Authorities in the Spanish Canary Island of La Palma have cautioned that an increase in earthquake activity in the coming days or weeks can trigger a volcanic eruption.
In the Cumbre Vieja national park, around the Teneguia volcano in the far south of the island, the National Geographic Institute has reported 4,222 tremors in an “earthquake swarm”. This earthquake swarm triggers volcano alert in Spain’s La Palma.
The Canary Islands regional government issued a yellow alert for an eruption on Tuesday. The quakes intensified and moved closer to the surface, the second of four levels of concern.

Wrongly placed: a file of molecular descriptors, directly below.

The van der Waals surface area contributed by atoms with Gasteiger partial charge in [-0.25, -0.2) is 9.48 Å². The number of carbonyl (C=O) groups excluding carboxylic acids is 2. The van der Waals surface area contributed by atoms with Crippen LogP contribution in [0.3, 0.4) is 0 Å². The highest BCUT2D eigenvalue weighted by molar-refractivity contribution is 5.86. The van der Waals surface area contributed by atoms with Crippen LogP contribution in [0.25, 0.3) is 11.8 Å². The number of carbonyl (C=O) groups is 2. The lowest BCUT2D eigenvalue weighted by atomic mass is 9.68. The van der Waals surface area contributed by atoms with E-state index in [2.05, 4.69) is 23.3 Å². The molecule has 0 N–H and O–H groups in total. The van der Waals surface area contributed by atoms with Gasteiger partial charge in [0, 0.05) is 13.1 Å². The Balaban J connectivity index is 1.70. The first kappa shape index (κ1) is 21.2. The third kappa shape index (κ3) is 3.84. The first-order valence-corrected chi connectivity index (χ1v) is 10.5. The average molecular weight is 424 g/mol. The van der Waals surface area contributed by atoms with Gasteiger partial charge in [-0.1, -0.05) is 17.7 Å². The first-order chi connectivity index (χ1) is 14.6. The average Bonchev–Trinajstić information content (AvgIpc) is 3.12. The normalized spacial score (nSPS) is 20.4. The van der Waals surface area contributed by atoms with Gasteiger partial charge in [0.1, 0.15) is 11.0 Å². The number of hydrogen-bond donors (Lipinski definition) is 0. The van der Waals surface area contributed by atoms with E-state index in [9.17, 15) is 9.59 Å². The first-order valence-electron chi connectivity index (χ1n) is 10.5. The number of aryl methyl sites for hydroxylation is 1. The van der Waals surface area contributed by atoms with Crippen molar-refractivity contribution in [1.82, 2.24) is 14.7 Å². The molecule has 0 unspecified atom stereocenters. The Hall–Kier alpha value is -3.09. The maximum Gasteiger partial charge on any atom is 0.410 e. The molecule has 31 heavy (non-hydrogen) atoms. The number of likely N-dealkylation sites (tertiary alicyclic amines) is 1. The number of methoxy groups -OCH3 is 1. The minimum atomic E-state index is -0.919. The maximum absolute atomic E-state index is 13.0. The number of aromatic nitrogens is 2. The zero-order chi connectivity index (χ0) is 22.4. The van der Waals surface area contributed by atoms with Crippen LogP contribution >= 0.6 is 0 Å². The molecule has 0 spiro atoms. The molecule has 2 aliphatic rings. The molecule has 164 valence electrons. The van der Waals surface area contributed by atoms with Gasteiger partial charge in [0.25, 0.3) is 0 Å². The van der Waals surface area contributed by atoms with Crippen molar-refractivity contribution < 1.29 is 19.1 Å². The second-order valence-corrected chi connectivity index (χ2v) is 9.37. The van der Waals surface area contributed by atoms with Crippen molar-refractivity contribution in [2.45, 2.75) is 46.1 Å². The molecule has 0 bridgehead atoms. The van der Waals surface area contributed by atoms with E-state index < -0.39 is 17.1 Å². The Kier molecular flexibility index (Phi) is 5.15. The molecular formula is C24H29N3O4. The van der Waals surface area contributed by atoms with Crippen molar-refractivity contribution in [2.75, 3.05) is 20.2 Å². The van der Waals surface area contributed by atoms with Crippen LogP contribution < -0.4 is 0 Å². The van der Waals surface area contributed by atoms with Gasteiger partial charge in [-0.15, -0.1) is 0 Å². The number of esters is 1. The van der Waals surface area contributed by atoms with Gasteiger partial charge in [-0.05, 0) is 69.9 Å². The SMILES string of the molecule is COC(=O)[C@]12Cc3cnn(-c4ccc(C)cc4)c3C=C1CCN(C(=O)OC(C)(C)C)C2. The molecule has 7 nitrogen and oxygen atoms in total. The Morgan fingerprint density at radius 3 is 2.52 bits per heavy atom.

On Thursday, it said there was no obvious evidence of an impending eruption. But warned that the situation may quickly deteriorate.
“More intense earthquakes are expected in the coming days,” it said in a statement.
The Volcanic Institute of the Canaries said on Thursday that more than 11 million cubic meters (388 million cubic feet) of lava has leaked into Cumbre Vieja in recent days. Thereby, expanding the peak by roughly 6 millimeters.
The Canary Islands rise abruptly from the Atlantic around 100 kilometers west of southern Morocco. They are also home to some of Spain’s most active and well-known volcanoes. They include Teide in Tenerife and Timanfaya in Lanzarote.
Teneguia last erupted on the surface in 1971, making it Spain’s last active volcano. But a volcano off the coast of El Hierro erupted underwater in 2011.
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